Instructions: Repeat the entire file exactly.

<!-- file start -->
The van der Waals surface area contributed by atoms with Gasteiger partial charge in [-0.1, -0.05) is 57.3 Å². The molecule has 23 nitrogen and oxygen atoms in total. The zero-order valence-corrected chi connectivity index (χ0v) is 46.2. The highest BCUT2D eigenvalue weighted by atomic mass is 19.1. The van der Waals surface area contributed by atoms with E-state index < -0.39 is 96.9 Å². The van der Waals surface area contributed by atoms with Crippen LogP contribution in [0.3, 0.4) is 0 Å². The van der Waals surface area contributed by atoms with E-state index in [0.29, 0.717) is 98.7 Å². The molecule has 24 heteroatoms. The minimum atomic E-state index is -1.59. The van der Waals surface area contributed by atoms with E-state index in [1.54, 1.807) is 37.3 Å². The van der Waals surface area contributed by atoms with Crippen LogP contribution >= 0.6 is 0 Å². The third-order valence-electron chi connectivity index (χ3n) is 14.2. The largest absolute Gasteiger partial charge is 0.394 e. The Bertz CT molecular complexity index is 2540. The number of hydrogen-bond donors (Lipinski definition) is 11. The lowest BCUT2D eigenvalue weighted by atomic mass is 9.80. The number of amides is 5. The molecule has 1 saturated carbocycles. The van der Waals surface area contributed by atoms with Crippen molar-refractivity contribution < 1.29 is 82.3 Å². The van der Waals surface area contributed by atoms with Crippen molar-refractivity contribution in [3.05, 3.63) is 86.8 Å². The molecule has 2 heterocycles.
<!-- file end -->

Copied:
The van der Waals surface area contributed by atoms with Gasteiger partial charge in [-0.1, -0.05) is 57.3 Å². The molecule has 23 nitrogen and oxygen atoms in total. The zero-order valence-corrected chi connectivity index (χ0v) is 46.2. The highest BCUT2D eigenvalue weighted by atomic mass is 19.1. The van der Waals surface area contributed by atoms with E-state index < -0.39 is 96.9 Å². The van der Waals surface area contributed by atoms with Crippen LogP contribution in [0.3, 0.4) is 0 Å². The van der Waals surface area contributed by atoms with E-state index in [0.29, 0.717) is 98.7 Å². The molecule has 24 heteroatoms. The minimum atomic E-state index is -1.59. The van der Waals surface area contributed by atoms with E-state index in [1.54, 1.807) is 37.3 Å². The van der Waals surface area contributed by atoms with Crippen LogP contribution >= 0.6 is 0 Å². The third-order valence-electron chi connectivity index (χ3n) is 14.2. The largest absolute Gasteiger partial charge is 0.394 e. The Bertz CT molecular complexity index is 2540. The number of hydrogen-bond donors (Lipinski definition) is 11. The lowest BCUT2D eigenvalue weighted by atomic mass is 9.80. The number of amides is 5. The molecule has 1 saturated carbocycles. The van der Waals surface area contributed by atoms with Crippen molar-refractivity contribution < 1.29 is 82.3 Å². The van der Waals surface area contributed by atoms with Crippen molar-refractivity contribution in [3.05, 3.63) is 86.8 Å². The molecule has 2 heterocycles.